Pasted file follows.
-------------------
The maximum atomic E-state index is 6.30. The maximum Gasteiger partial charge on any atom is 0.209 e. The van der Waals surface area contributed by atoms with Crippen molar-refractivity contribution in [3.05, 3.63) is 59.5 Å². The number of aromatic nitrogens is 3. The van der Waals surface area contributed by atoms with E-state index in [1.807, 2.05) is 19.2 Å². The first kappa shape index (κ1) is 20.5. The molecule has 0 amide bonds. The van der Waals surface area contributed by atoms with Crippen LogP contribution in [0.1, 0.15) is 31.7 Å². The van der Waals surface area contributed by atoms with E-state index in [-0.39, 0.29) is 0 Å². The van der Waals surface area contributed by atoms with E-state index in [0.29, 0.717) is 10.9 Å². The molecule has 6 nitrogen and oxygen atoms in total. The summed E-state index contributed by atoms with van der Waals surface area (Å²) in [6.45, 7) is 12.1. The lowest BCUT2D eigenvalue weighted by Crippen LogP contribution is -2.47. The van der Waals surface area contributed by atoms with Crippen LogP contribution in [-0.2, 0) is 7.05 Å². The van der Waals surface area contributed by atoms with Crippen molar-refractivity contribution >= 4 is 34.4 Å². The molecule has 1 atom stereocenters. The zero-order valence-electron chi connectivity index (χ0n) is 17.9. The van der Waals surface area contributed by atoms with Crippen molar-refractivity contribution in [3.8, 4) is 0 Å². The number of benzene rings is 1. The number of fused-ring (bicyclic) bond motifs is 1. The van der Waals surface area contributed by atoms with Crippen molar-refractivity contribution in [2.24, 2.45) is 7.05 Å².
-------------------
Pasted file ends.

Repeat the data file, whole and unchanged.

The maximum atomic E-state index is 6.30. The maximum Gasteiger partial charge on any atom is 0.209 e. The van der Waals surface area contributed by atoms with Crippen molar-refractivity contribution in [3.05, 3.63) is 59.5 Å². The number of aromatic nitrogens is 3. The van der Waals surface area contributed by atoms with E-state index in [1.807, 2.05) is 19.2 Å². The first kappa shape index (κ1) is 20.5. The molecule has 0 amide bonds. The van der Waals surface area contributed by atoms with Crippen LogP contribution in [0.1, 0.15) is 31.7 Å². The van der Waals surface area contributed by atoms with E-state index in [-0.39, 0.29) is 0 Å². The van der Waals surface area contributed by atoms with E-state index in [0.29, 0.717) is 10.9 Å². The molecule has 6 nitrogen and oxygen atoms in total. The summed E-state index contributed by atoms with van der Waals surface area (Å²) in [6.45, 7) is 12.1. The lowest BCUT2D eigenvalue weighted by Crippen LogP contribution is -2.47. The van der Waals surface area contributed by atoms with Crippen LogP contribution in [-0.2, 0) is 7.05 Å². The van der Waals surface area contributed by atoms with Crippen molar-refractivity contribution >= 4 is 34.4 Å². The molecule has 1 atom stereocenters. The zero-order valence-electron chi connectivity index (χ0n) is 17.9. The van der Waals surface area contributed by atoms with Crippen molar-refractivity contribution in [3.8, 4) is 0 Å². The number of benzene rings is 1. The number of fused-ring (bicyclic) bond motifs is 1. The van der Waals surface area contributed by atoms with Crippen molar-refractivity contribution in [2.24, 2.45) is 7.05 Å².